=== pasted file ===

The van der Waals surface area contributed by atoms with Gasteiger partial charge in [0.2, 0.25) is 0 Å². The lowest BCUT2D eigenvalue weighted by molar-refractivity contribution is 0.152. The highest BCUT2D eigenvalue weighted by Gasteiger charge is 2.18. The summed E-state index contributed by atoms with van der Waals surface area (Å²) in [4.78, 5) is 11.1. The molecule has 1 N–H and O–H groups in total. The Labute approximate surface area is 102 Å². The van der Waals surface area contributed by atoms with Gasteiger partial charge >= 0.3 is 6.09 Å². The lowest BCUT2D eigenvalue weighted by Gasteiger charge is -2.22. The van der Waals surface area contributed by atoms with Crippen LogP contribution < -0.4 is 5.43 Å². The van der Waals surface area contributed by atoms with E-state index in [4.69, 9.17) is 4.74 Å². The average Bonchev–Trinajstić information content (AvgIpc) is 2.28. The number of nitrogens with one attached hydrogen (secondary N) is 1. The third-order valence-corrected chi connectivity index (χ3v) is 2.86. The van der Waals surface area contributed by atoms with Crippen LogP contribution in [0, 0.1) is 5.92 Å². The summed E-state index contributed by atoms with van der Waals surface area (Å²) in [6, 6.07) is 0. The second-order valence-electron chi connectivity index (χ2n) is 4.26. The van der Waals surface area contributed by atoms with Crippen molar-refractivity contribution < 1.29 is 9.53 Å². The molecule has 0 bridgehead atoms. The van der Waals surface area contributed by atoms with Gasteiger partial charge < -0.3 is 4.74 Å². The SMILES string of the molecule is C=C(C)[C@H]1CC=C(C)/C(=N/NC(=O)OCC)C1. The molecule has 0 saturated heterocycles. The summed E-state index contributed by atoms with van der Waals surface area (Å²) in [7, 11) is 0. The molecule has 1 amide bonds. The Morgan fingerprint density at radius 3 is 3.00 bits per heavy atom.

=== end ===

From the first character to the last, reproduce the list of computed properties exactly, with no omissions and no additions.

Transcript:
The van der Waals surface area contributed by atoms with Gasteiger partial charge in [0.2, 0.25) is 0 Å². The lowest BCUT2D eigenvalue weighted by molar-refractivity contribution is 0.152. The highest BCUT2D eigenvalue weighted by Gasteiger charge is 2.18. The summed E-state index contributed by atoms with van der Waals surface area (Å²) in [4.78, 5) is 11.1. The molecule has 1 N–H and O–H groups in total. The Labute approximate surface area is 102 Å². The van der Waals surface area contributed by atoms with Gasteiger partial charge >= 0.3 is 6.09 Å². The lowest BCUT2D eigenvalue weighted by Gasteiger charge is -2.22. The van der Waals surface area contributed by atoms with Crippen LogP contribution < -0.4 is 5.43 Å². The van der Waals surface area contributed by atoms with E-state index in [4.69, 9.17) is 4.74 Å². The average Bonchev–Trinajstić information content (AvgIpc) is 2.28. The number of nitrogens with one attached hydrogen (secondary N) is 1. The third-order valence-corrected chi connectivity index (χ3v) is 2.86. The van der Waals surface area contributed by atoms with Crippen LogP contribution in [0, 0.1) is 5.92 Å². The summed E-state index contributed by atoms with van der Waals surface area (Å²) in [6, 6.07) is 0. The second-order valence-electron chi connectivity index (χ2n) is 4.26. The van der Waals surface area contributed by atoms with Crippen molar-refractivity contribution < 1.29 is 9.53 Å². The molecule has 0 bridgehead atoms. The van der Waals surface area contributed by atoms with Gasteiger partial charge < -0.3 is 4.74 Å². The SMILES string of the molecule is C=C(C)[C@H]1CC=C(C)/C(=N/NC(=O)OCC)C1. The molecule has 0 saturated heterocycles. The summed E-state index contributed by atoms with van der Waals surface area (Å²) in [7, 11) is 0. The molecule has 1 amide bonds. The Morgan fingerprint density at radius 3 is 3.00 bits per heavy atom.